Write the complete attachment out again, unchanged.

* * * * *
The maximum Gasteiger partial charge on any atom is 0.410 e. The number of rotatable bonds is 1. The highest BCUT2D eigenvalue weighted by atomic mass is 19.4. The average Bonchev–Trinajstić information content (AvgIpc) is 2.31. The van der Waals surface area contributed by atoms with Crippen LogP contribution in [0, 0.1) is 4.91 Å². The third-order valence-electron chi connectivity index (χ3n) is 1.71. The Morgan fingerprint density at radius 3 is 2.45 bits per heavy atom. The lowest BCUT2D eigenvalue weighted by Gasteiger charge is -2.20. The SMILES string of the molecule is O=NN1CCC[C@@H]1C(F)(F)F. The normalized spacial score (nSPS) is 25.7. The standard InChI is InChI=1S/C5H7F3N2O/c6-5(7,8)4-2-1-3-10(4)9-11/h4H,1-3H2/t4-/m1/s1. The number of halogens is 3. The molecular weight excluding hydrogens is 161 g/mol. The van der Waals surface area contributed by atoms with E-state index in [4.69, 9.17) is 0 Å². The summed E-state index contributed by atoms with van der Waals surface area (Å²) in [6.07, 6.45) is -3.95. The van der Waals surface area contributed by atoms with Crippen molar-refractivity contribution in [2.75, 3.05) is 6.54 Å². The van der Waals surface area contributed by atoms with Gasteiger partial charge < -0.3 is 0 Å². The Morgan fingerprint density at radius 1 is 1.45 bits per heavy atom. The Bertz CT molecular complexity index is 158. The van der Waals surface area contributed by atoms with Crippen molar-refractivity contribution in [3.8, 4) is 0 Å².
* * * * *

The maximum Gasteiger partial charge on any atom is 0.410 e. The number of rotatable bonds is 1. The highest BCUT2D eigenvalue weighted by atomic mass is 19.4. The average Bonchev–Trinajstić information content (AvgIpc) is 2.31. The van der Waals surface area contributed by atoms with Crippen LogP contribution in [0, 0.1) is 4.91 Å². The third-order valence-electron chi connectivity index (χ3n) is 1.71. The Morgan fingerprint density at radius 3 is 2.45 bits per heavy atom. The lowest BCUT2D eigenvalue weighted by Gasteiger charge is -2.20. The SMILES string of the molecule is O=NN1CCC[C@@H]1C(F)(F)F. The normalized spacial score (nSPS) is 25.7. The standard InChI is InChI=1S/C5H7F3N2O/c6-5(7,8)4-2-1-3-10(4)9-11/h4H,1-3H2/t4-/m1/s1. The number of halogens is 3. The molecular weight excluding hydrogens is 161 g/mol. The van der Waals surface area contributed by atoms with E-state index in [4.69, 9.17) is 0 Å². The summed E-state index contributed by atoms with van der Waals surface area (Å²) in [6.07, 6.45) is -3.95. The van der Waals surface area contributed by atoms with Crippen molar-refractivity contribution in [2.75, 3.05) is 6.54 Å². The van der Waals surface area contributed by atoms with Gasteiger partial charge < -0.3 is 0 Å². The Morgan fingerprint density at radius 1 is 1.45 bits per heavy atom. The Bertz CT molecular complexity index is 158. The van der Waals surface area contributed by atoms with Crippen molar-refractivity contribution in [3.8, 4) is 0 Å².